Since named tabs were tied to your Stack Overflow account, they carried across devices. (It's possible to share bookmarks across machines with modern web browsers, but I get the impression there are security-related concerns that block this for some people. Also, it's not as convenient.) Folks have commented that they would prefer even more state preservation. For instance, using the back button can reset to page #1 of a question list. There was also a bug that changed from showing 50 results to 15 when going to the next page.
I'm going to extrapolate from these data points to suggest that people really want to keep track of where they are in a list of questions they might be interested in answering.
Many people have lamented having to go back to the default question tab system. Some have noted that they aren't willing and able to answer questions until we fix the interface. I'd love to say Navigation 3.0 will come to save the day soon, but all we have right now is some rough mockups. To borrow Kurtis' remodelling analogy, it's like taking a well-organized drawer and dropping the contents into a cardboard box while we wait for new cabinets to be installed. Eventually, we'll have a better system for organizing, but I can understand being annoyed by the whole thing.
If it's any solace, the feedback has been incredibly helpful in pinning down what parts of New Nav we need to carry forward. Iterative development can take a long time as each bit needs to be validated as it's built. We can take a few shortcuts now that we know more accurately what people are looking for in question navigation.
A natural experiment
Removing New Navigation without immediately replacing it gave us a natural experiment. (This was not planned, but rather something I noticed last week.) Given that we know who was opted into the feature before we removed it, we can track the decrease in questions this group asked in the week following the change compared to the week before. This will give us an idea of how effective the items I list above were in terms of helping people find questions to answer.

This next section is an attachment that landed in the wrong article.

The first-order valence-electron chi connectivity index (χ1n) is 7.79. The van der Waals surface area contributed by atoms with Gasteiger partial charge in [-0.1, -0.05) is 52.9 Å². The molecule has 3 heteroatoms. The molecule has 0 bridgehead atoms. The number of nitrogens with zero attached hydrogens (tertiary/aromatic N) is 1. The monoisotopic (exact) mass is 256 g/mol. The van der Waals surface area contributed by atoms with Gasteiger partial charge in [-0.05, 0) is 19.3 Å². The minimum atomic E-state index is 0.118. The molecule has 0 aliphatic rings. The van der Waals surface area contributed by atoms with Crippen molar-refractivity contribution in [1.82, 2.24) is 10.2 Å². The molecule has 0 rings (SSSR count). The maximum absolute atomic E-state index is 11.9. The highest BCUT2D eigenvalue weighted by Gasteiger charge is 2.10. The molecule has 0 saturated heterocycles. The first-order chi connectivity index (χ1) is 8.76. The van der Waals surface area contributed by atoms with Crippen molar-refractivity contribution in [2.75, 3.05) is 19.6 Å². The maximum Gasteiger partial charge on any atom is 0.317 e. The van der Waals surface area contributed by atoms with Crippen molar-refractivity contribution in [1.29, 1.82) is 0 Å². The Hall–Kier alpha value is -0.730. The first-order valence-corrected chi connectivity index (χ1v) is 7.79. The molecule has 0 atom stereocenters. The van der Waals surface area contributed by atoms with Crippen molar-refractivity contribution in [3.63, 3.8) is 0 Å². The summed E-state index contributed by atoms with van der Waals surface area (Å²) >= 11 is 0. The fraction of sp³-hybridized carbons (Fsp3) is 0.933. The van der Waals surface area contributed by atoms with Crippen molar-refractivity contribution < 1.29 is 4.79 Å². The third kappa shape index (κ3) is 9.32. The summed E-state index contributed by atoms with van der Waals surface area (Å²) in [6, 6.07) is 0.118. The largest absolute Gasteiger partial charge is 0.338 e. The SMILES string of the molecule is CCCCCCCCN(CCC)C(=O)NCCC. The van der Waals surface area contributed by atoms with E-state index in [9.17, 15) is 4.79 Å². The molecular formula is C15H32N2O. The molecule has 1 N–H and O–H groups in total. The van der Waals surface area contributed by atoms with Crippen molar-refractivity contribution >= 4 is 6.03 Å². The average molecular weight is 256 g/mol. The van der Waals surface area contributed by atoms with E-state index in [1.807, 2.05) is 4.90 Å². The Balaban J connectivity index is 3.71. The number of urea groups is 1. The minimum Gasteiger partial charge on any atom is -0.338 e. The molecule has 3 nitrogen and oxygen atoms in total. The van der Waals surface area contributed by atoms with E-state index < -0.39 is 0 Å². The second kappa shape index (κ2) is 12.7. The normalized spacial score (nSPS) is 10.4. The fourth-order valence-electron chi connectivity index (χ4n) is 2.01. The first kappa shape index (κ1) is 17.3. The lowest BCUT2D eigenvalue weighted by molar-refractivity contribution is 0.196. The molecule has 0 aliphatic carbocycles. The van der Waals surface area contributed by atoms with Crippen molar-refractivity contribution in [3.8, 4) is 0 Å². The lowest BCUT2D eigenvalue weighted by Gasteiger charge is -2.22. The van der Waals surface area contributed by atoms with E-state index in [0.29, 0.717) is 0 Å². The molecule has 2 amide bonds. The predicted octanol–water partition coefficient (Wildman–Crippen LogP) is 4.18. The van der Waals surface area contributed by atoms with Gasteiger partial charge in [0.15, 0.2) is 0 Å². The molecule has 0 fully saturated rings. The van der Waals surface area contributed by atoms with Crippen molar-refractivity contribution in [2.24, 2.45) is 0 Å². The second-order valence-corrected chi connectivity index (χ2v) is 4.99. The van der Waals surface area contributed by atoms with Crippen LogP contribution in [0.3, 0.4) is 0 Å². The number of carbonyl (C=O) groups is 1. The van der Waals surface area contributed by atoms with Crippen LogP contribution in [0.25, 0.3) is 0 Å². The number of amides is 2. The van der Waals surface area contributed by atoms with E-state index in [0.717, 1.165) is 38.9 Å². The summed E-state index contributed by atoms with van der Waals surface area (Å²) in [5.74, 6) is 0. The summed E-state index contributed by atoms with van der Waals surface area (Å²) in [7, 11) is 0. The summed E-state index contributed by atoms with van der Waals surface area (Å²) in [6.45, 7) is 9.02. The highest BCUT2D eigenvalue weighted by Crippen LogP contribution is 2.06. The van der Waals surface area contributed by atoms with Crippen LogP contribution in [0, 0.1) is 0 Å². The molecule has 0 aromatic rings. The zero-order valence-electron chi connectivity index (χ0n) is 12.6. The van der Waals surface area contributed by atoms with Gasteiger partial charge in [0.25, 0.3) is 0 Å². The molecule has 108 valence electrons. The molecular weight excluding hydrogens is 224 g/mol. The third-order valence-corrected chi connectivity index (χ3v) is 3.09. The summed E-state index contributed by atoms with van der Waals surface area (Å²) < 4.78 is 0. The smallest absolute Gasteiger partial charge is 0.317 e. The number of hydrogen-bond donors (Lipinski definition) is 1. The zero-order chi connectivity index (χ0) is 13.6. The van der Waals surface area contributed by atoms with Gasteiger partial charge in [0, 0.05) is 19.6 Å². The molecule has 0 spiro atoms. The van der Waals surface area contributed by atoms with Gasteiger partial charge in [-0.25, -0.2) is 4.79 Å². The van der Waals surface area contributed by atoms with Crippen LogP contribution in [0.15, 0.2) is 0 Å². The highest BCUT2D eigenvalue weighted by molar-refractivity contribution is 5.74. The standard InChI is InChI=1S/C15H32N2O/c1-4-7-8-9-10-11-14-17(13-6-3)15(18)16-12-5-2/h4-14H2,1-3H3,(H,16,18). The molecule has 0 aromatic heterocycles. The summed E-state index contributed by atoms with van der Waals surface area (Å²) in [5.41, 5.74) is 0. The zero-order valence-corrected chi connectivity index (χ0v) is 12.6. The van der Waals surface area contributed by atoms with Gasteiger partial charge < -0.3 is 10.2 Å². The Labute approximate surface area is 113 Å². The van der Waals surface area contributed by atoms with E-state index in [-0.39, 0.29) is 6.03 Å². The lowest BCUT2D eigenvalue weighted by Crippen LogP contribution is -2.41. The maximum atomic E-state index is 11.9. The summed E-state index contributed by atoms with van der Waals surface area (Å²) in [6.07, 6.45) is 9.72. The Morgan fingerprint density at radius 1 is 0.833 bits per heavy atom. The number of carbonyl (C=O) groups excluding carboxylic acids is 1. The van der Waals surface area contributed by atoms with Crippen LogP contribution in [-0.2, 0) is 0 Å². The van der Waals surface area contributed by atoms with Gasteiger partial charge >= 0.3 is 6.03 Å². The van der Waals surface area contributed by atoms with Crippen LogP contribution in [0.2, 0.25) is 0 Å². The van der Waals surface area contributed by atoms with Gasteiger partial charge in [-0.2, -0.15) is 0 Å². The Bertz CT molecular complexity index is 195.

Caveats: There are factors outside of our control that might alter the results. For instance, there's an adjustment period to adapting to new ways of doing things. Many comments have pointed out that it's been difficult to revert to default navigation. It's possible people will become adept at using the old system (just in time for us to take it away in favor of 3.0) if the experiment window were longer than a week. In addition, the traditional December lull in activity is upon us. Finally, a few comments indicate that some users don't plan on answering questions at all. Generally the extraneous factors tend to bias the experiment toward fewer questions being answered regardless of the efficacy of New Nav, so my guess is that the results I share below represent an upper bound.
This graph shows just the number of questions answered each hour by users who were opted into New Navigation when we turned it off last week. Eyeballing it, there's a noticeable drop in maximum answers per hour each weekday (~50 to ~42) and similarly shaped day/night and weekday/weekend cycles. So a ~15% decrease in answering productivity seems a reasonable guess. The totals show a similar (14%) drop:
Again, there's now way to know for certain how many of the 566 or so answers would have been produced if we hadn't shut off the feature or if Navigation 3.0 will be able to reclaim that level of efficiency. That said, the value of a question and answer site is directly tied to how many (useful) answers are provided (and how quickly). So fixing question navigation for all potential answerers could noticeably increase the value of a site.